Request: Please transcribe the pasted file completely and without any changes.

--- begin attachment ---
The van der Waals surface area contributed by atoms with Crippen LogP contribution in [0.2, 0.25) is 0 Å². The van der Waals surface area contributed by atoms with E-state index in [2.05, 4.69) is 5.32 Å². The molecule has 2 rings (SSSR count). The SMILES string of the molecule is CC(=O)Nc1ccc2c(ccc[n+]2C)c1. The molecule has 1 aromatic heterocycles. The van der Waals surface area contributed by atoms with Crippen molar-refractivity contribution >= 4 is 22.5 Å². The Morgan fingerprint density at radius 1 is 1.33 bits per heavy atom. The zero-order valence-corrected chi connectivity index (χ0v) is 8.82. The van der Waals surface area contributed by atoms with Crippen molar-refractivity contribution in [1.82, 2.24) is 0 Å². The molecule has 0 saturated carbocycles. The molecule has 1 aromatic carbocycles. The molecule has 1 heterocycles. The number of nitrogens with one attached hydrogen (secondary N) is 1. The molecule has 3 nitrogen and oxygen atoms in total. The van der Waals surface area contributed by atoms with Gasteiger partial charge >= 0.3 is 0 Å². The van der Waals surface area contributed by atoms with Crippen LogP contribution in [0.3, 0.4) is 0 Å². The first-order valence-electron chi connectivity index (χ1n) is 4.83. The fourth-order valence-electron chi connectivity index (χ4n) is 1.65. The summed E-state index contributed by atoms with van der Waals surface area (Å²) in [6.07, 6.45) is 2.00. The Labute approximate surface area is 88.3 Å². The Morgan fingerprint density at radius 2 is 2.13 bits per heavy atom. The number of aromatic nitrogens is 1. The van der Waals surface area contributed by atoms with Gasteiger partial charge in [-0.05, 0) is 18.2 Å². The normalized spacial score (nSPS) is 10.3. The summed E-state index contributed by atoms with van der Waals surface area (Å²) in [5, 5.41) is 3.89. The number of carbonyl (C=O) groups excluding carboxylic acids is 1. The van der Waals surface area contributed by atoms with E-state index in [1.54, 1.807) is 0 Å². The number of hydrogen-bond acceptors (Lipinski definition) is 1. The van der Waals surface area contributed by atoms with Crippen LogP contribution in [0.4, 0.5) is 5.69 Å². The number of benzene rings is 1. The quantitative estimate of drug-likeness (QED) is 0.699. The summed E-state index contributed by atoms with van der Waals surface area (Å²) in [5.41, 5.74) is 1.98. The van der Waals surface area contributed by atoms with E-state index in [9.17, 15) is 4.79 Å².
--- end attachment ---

The van der Waals surface area contributed by atoms with Crippen LogP contribution in [0.2, 0.25) is 0 Å². The van der Waals surface area contributed by atoms with E-state index in [2.05, 4.69) is 5.32 Å². The molecule has 2 rings (SSSR count). The SMILES string of the molecule is CC(=O)Nc1ccc2c(ccc[n+]2C)c1. The molecule has 1 aromatic heterocycles. The van der Waals surface area contributed by atoms with Crippen molar-refractivity contribution >= 4 is 22.5 Å². The Morgan fingerprint density at radius 1 is 1.33 bits per heavy atom. The zero-order valence-corrected chi connectivity index (χ0v) is 8.82. The van der Waals surface area contributed by atoms with Crippen molar-refractivity contribution in [1.82, 2.24) is 0 Å². The molecule has 0 saturated carbocycles. The molecule has 1 aromatic carbocycles. The molecule has 1 heterocycles. The number of nitrogens with one attached hydrogen (secondary N) is 1. The molecule has 3 nitrogen and oxygen atoms in total. The van der Waals surface area contributed by atoms with Gasteiger partial charge >= 0.3 is 0 Å². The van der Waals surface area contributed by atoms with Crippen LogP contribution in [0.3, 0.4) is 0 Å². The first-order valence-electron chi connectivity index (χ1n) is 4.83. The fourth-order valence-electron chi connectivity index (χ4n) is 1.65. The summed E-state index contributed by atoms with van der Waals surface area (Å²) in [6.07, 6.45) is 2.00. The Labute approximate surface area is 88.3 Å². The Morgan fingerprint density at radius 2 is 2.13 bits per heavy atom. The number of aromatic nitrogens is 1. The van der Waals surface area contributed by atoms with Gasteiger partial charge in [-0.05, 0) is 18.2 Å². The normalized spacial score (nSPS) is 10.3. The summed E-state index contributed by atoms with van der Waals surface area (Å²) in [5, 5.41) is 3.89. The number of carbonyl (C=O) groups excluding carboxylic acids is 1. The van der Waals surface area contributed by atoms with E-state index in [1.54, 1.807) is 0 Å². The number of hydrogen-bond acceptors (Lipinski definition) is 1. The van der Waals surface area contributed by atoms with Crippen LogP contribution in [0.4, 0.5) is 5.69 Å². The number of benzene rings is 1. The quantitative estimate of drug-likeness (QED) is 0.699. The summed E-state index contributed by atoms with van der Waals surface area (Å²) in [5.41, 5.74) is 1.98. The van der Waals surface area contributed by atoms with E-state index in [9.17, 15) is 4.79 Å².